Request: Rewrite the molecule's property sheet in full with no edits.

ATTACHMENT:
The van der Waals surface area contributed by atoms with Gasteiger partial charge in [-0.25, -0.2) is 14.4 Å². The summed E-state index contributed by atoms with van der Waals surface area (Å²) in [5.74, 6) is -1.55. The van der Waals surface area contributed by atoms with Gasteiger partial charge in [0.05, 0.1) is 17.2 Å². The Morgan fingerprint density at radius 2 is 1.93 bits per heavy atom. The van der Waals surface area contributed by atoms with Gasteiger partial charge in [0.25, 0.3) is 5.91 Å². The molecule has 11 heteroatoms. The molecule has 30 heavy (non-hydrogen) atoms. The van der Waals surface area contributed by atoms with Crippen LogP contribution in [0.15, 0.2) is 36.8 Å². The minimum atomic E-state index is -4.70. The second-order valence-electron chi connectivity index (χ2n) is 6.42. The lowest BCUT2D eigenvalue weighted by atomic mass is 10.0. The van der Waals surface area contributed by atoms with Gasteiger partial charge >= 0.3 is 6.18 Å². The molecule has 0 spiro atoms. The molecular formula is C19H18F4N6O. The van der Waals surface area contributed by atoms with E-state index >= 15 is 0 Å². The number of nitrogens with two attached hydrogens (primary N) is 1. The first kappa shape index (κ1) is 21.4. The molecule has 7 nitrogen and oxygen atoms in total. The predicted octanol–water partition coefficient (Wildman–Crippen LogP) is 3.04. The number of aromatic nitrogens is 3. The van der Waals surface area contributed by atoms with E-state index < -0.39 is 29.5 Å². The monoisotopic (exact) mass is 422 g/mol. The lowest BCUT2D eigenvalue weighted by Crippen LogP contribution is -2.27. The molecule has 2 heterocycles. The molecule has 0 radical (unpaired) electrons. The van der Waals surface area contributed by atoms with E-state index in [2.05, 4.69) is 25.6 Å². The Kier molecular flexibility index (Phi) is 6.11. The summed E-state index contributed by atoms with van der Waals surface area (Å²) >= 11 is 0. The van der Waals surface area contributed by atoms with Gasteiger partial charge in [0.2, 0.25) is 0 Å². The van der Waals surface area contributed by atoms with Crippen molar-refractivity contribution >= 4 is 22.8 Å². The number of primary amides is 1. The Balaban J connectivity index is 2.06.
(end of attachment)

The van der Waals surface area contributed by atoms with Gasteiger partial charge in [-0.25, -0.2) is 14.4 Å². The summed E-state index contributed by atoms with van der Waals surface area (Å²) in [5.74, 6) is -1.55. The van der Waals surface area contributed by atoms with Gasteiger partial charge in [0.05, 0.1) is 17.2 Å². The Morgan fingerprint density at radius 2 is 1.93 bits per heavy atom. The van der Waals surface area contributed by atoms with Gasteiger partial charge in [0.25, 0.3) is 5.91 Å². The molecule has 11 heteroatoms. The molecule has 30 heavy (non-hydrogen) atoms. The van der Waals surface area contributed by atoms with Crippen LogP contribution in [0.15, 0.2) is 36.8 Å². The minimum atomic E-state index is -4.70. The second-order valence-electron chi connectivity index (χ2n) is 6.42. The lowest BCUT2D eigenvalue weighted by atomic mass is 10.0. The van der Waals surface area contributed by atoms with Gasteiger partial charge >= 0.3 is 6.18 Å². The molecule has 0 spiro atoms. The molecular formula is C19H18F4N6O. The van der Waals surface area contributed by atoms with E-state index >= 15 is 0 Å². The number of nitrogens with two attached hydrogens (primary N) is 1. The first kappa shape index (κ1) is 21.4. The molecule has 7 nitrogen and oxygen atoms in total. The predicted octanol–water partition coefficient (Wildman–Crippen LogP) is 3.04. The number of aromatic nitrogens is 3. The van der Waals surface area contributed by atoms with E-state index < -0.39 is 29.5 Å². The monoisotopic (exact) mass is 422 g/mol. The lowest BCUT2D eigenvalue weighted by Crippen LogP contribution is -2.27. The molecule has 2 heterocycles. The molecule has 0 radical (unpaired) electrons. The van der Waals surface area contributed by atoms with E-state index in [2.05, 4.69) is 25.6 Å². The Kier molecular flexibility index (Phi) is 6.11. The summed E-state index contributed by atoms with van der Waals surface area (Å²) >= 11 is 0. The van der Waals surface area contributed by atoms with Gasteiger partial charge in [0.2, 0.25) is 0 Å². The van der Waals surface area contributed by atoms with Crippen molar-refractivity contribution >= 4 is 22.8 Å². The number of primary amides is 1. The Balaban J connectivity index is 2.06.